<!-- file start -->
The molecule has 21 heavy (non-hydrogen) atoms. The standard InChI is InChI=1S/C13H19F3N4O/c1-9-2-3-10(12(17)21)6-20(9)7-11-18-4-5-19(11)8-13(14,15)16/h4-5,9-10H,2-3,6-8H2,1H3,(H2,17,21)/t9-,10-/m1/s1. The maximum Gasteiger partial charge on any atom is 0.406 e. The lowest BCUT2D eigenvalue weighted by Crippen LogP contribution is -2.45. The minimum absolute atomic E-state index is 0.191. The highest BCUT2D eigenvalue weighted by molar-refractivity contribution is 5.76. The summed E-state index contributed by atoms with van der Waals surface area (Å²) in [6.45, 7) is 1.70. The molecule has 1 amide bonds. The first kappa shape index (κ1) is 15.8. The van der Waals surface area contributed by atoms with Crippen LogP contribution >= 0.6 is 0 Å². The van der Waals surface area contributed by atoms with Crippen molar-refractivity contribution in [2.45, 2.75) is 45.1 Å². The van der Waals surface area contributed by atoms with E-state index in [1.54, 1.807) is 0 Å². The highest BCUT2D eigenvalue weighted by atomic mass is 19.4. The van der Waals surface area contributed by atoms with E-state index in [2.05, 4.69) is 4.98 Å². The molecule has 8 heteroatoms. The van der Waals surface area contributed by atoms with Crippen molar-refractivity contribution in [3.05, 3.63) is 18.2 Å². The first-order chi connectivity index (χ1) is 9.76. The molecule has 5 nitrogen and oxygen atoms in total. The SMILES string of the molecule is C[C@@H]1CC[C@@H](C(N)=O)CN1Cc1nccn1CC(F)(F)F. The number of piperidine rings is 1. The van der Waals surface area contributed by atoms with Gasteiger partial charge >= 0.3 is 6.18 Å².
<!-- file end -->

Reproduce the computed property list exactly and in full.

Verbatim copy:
The molecule has 21 heavy (non-hydrogen) atoms. The standard InChI is InChI=1S/C13H19F3N4O/c1-9-2-3-10(12(17)21)6-20(9)7-11-18-4-5-19(11)8-13(14,15)16/h4-5,9-10H,2-3,6-8H2,1H3,(H2,17,21)/t9-,10-/m1/s1. The maximum Gasteiger partial charge on any atom is 0.406 e. The lowest BCUT2D eigenvalue weighted by Crippen LogP contribution is -2.45. The minimum absolute atomic E-state index is 0.191. The highest BCUT2D eigenvalue weighted by molar-refractivity contribution is 5.76. The summed E-state index contributed by atoms with van der Waals surface area (Å²) in [6.45, 7) is 1.70. The molecule has 1 amide bonds. The first kappa shape index (κ1) is 15.8. The van der Waals surface area contributed by atoms with Crippen LogP contribution >= 0.6 is 0 Å². The van der Waals surface area contributed by atoms with Crippen molar-refractivity contribution in [2.45, 2.75) is 45.1 Å². The van der Waals surface area contributed by atoms with E-state index in [1.54, 1.807) is 0 Å². The highest BCUT2D eigenvalue weighted by atomic mass is 19.4. The van der Waals surface area contributed by atoms with E-state index in [2.05, 4.69) is 4.98 Å². The molecule has 8 heteroatoms. The van der Waals surface area contributed by atoms with Crippen molar-refractivity contribution in [3.05, 3.63) is 18.2 Å². The first-order chi connectivity index (χ1) is 9.76. The molecule has 5 nitrogen and oxygen atoms in total. The SMILES string of the molecule is C[C@@H]1CC[C@@H](C(N)=O)CN1Cc1nccn1CC(F)(F)F. The number of piperidine rings is 1. The van der Waals surface area contributed by atoms with Gasteiger partial charge >= 0.3 is 6.18 Å².